While there was much sturm und drang in both the House and Senate last week, leaders from both sides of the aisle, such as John Kyl of the GOP and Democrat Dick Durbin, suggested over the weekend on the Sunday TV talk shows that a legislative compromise likely would be made—perhaps this week, since time is wasting—on extending the Bush tax cuts for all taxpayers while also extending unemployment benefits. Both the cuts and the benefits are due to expire by the end of the month. While the November jobs report on Friday disappointed, the stock market at least more than shrugged off the news of a paltry increase in jobs created and an increase to 9.8% in unemployment. The Dow closed Friday up 2.6% at 11.382, while the S&P 500 rose 3% to 1,224, and the euro strengthened against the dollar at week’s end.
During a 60 Minutes interview aired on Sunday night with Scott Pelley but which was conducted in Columbus, Ohio, on Nov. 30, Fed Chairman Ben Bernanke said it was “certainly possible” the Fed could increase if necessary its $600 billion purchase of Treasury securities under QE2, and said that he was “100%” confident in the Fed’s ability to control inflation. In addition to the domestic tax cut drama, this week will bring more meetings and possibly action in Europe on the debt and bailout front, while the domestic economic reports that may move the markets include reads on manufacturing, mortgages, trade and consumer sentiment at week’s end.
On Monday, Dec. 6, the full Senate convenes and President Obama speaks on the economy during a visit to Forsyth Technical Community College in Winston-Salem, N.C.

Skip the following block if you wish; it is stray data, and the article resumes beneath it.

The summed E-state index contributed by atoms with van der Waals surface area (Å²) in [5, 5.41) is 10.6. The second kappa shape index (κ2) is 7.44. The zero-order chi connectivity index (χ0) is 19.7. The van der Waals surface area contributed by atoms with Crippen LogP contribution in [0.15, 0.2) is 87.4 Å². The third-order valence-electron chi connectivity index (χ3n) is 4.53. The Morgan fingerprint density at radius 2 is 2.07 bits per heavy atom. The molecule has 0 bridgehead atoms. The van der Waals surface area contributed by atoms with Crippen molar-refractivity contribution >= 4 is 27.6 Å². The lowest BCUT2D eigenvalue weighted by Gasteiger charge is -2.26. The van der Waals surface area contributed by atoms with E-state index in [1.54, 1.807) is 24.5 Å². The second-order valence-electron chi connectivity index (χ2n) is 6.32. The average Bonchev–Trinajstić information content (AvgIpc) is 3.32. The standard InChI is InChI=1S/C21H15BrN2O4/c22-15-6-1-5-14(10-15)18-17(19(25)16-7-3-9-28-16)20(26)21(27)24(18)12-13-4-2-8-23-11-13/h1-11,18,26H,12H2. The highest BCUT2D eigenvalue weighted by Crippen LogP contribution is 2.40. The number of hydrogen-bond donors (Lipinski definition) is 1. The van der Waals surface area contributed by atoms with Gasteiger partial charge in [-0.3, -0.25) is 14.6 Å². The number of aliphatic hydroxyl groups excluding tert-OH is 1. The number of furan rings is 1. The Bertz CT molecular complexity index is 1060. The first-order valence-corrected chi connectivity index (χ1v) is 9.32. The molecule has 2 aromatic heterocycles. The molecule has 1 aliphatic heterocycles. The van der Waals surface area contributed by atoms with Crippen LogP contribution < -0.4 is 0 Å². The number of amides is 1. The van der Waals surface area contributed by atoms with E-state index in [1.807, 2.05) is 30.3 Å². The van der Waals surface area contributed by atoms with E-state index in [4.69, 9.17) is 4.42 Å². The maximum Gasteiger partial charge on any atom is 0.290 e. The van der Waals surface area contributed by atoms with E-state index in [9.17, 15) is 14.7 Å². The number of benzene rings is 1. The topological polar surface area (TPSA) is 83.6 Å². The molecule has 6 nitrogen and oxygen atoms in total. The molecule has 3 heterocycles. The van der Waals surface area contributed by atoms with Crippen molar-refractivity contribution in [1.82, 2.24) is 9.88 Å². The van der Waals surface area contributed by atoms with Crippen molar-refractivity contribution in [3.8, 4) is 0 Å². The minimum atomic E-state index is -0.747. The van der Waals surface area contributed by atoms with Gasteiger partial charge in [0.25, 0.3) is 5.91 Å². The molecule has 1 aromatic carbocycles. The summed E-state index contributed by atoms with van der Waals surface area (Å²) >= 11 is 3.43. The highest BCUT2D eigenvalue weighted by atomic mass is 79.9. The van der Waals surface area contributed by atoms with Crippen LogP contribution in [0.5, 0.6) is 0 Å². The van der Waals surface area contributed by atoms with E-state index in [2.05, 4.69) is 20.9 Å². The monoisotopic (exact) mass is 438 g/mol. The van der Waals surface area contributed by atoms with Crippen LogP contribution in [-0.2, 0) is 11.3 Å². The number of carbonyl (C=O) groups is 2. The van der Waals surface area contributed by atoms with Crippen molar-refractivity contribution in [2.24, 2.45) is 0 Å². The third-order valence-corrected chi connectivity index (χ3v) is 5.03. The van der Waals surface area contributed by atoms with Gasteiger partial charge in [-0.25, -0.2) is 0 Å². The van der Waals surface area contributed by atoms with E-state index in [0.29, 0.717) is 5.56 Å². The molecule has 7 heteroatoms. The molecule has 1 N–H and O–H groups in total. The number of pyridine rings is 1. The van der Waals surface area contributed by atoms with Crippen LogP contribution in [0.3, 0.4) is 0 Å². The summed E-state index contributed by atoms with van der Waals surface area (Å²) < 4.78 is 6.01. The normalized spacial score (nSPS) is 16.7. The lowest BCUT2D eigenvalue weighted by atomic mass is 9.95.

In Brussels, the Council of the European Union resumes talks over the 2011 EU budget in advance of the EU Budgets Committee meeting on Wednesday; the Ireland bailout and European pensions are also on the agenda.
On Tuesday, Dec. 7, the full House should convene; it is scheduled to be in session throughout the week. In the Senate, Sen. Chris Dodds’ Banking, Housing and Urban Affairs Committee meets in the afternoon to consider the state of the credit union industry. The Federal Reserve releases its monthly G19 report on the state of consumer credit.
On Wednesday, Dec. 8, two Senate subcommittees—Securities, Insurance and Investment, and Investigations—hold a joint hearing on the “efficiency, stability, and integrity of the United States capital markets,” featuring appearances by Mary Schapiro of the SEC and Gary Gensler of the CFTC. The Mortgage Bankers Assn. releases its weekly mortgage applications report.
On Thursday, Dec. 9, the Senate Finance Committee meets to consider the nomination of Carolyn Colvin as Deputy Commissioner of Social Security for the Social Security Administration. The Labor Dept. releases its weekly first-time jobless claims report, the Census Bureau releases wholesale trade numbers , while the Federal Reserve releases its balance sheet and the H6 money supply report.
Overseas, the Bank of England announces its benchmark interest rate and releases its Monetary Policy Committee rate statement.
On Friday, Dec. 10, reports are released on international trade, on import and export prices, and the Univ. of Michigan/Reuters’ take on consumer sentiment. Back on the Continent, the European Union holds a summit meeting with Indian officials in Brussels.